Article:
The Military Injury Severity Score (mISS): A better predictor of combat mortality than Injury Severity Score (ISS)

Tuan D. Le, Jean A. Orman, Zsolt T. Stockinger, Mary Ann Spott, Susan A. West, Elizabeth A. Mann-Salinas, Kevin K. Chung, Kirby R. Gross

Research output: Contribution to journalArticle

7 Citations (Scopus)

Abstract

Background: TheMilitary Injury Severity Score (mISS) was developed to better predict mortality in complex combat injuries but has yet to be validated. METHODS: US combat trauma data from Afghanistan and Iraq from January 1, 2003, to December 31, 2014, from the US Department of Defense Trauma Registry (DoDTR) were analyzed.Military ISS, a variation of the ISS, was calculated and compared with standard ISS scores. Receiver operating characteristic curve, area under the curve, and Hosmer-Lemeshow statisticswere used to discriminate and calibrate between mISS and ISS. Wilcoxon-Mann-Whitney, t test and X2 tests were used, and sensitivity and specificity calculated. Logistic regression was used to calculate the likelihood of mortality associated with levels of mISS and ISS overall. RESULTS: Thirty thousand three hundred sixty-four patients were analyzed. Most were male (96.8%). Median age was 24 years (interquartile range [IQR], 21-29 years). Battle injuries comprised 65.3%. Penetrating (39.5%) and blunt (54.2%) injury types and explosion (51%) and gunshot wound (15%) mechanisms predominated. Overall mortality was 6.0%. Median mISS and ISS were similar in survivors (5 [IQR, 2-10] vs. 5 [IQR, 2-10]) but different in nonsurvivors, 30 (IQR, 16-75) versus 24 (IQR, 9-23), respectively (p < 0.0001). Military ISS and ISS were discordant in 17.6% (n = 5,352), accounting for 56.2% (n = 1,016) of deaths. Among cases with discordant severity scores, the median difference between mISS and ISS was 9 (IQR, 7-16); range, 1 to 59. Military ISS and ISS shared 78% variability (R2 = 0.78). Area under the curve was higher in mISS than in ISS overall (0.82 vs. 0.79), for battle injury (0.79 vs. 0.76), non-battle injury (0.87 vs. 0.86), penetrating (0.81 vs. 0.77), blunt (0.77 vs. 0.75), explosion (0.81 vs. 0.78), and gunshot (0.79 vs. 0.73), all p < 0.0001. Higher mISS and ISS were associated with higher mortality. Compared with ISS, mISS had higher sensitivity (81.2 vs. 63.9) and slightly lower specificity (80.2 vs. 85.7). CONCLUSION: Military ISS predicts combat mortality better than does ISS.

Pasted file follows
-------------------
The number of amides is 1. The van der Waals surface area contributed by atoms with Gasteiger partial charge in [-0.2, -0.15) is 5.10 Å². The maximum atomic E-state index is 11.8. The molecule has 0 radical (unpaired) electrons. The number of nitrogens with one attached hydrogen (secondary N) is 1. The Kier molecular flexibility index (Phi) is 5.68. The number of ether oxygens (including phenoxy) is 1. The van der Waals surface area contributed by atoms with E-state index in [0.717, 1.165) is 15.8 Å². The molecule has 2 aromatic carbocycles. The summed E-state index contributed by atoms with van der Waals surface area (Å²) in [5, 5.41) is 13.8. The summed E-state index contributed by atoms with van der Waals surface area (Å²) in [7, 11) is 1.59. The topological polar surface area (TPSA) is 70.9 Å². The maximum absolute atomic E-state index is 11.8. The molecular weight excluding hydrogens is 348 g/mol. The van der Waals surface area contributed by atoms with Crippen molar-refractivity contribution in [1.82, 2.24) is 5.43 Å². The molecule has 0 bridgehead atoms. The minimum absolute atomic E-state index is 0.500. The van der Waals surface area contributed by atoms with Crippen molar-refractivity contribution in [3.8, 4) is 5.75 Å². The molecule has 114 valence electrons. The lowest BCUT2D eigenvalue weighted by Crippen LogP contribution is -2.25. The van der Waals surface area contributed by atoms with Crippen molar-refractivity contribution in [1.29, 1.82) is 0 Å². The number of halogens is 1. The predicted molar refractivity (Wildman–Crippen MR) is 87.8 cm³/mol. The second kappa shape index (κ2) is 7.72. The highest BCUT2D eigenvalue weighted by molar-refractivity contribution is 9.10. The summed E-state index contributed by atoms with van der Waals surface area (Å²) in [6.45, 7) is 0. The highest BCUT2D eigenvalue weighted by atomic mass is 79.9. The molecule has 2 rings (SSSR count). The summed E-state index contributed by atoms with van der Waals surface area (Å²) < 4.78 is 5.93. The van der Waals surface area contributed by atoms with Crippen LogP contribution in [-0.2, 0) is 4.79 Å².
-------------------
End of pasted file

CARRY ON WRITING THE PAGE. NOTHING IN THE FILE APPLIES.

Original languageEnglish (US)
Pages (from-to)114-121
Number of pages8
JournalJournal of Trauma and Acute Care Surgery
Volume81
Issue number1
DOIs
StatePublished - 2016
Externally publishedYes

Fingerprint

Injury Severity Score
Mortality
Wounds and Injuries
Explosions
Area Under Curve
United States Department of Defense

Keywords

  • Combat mortality
  • mAIS
  • Military Abbreviated Injury Scale
  • Military Injury Severity Score
  • mISS

ASJC Scopus subject areas

  • Critical Care and Intensive Care Medicine
  • Surgery

Cite this

Le, T. D., Orman, J. A., Stockinger, Z. T., Spott, M. A., West, S. A., Mann-Salinas, E. A., ... Gross, K. R. (2016). The Military Injury Severity Score (mISS): A better predictor of combat mortality than Injury Severity Score (ISS). Journal of Trauma and Acute Care Surgery, 81(1), 114-121. https://doi.org/10.1097/TA.0000000000001032

The Military Injury Severity Score (mISS) : A better predictor of combat mortality than Injury Severity Score (ISS). / Le, Tuan D.; Orman, Jean A.; Stockinger, Zsolt T.; Spott, Mary Ann; West, Susan A.; Mann-Salinas, Elizabeth A.; Chung, Kevin K.; Gross, Kirby R.

In: Journal of Trauma and Acute Care Surgery, Vol. 81, No. 1, 2016, p. 114-121.

Research output: Contribution to journalArticle

Le, TD, Orman, JA, Stockinger, ZT, Spott, MA, West, SA, Mann-Salinas, EA, Chung, KK & Gross, KR 2016, 'The Military Injury Severity Score (mISS): A better predictor of combat mortality than Injury Severity Score (ISS)', Journal of Trauma and Acute Care Surgery, vol. 81, no. 1, pp. 114-121. https://doi.org/10.1097/TA.0000000000001032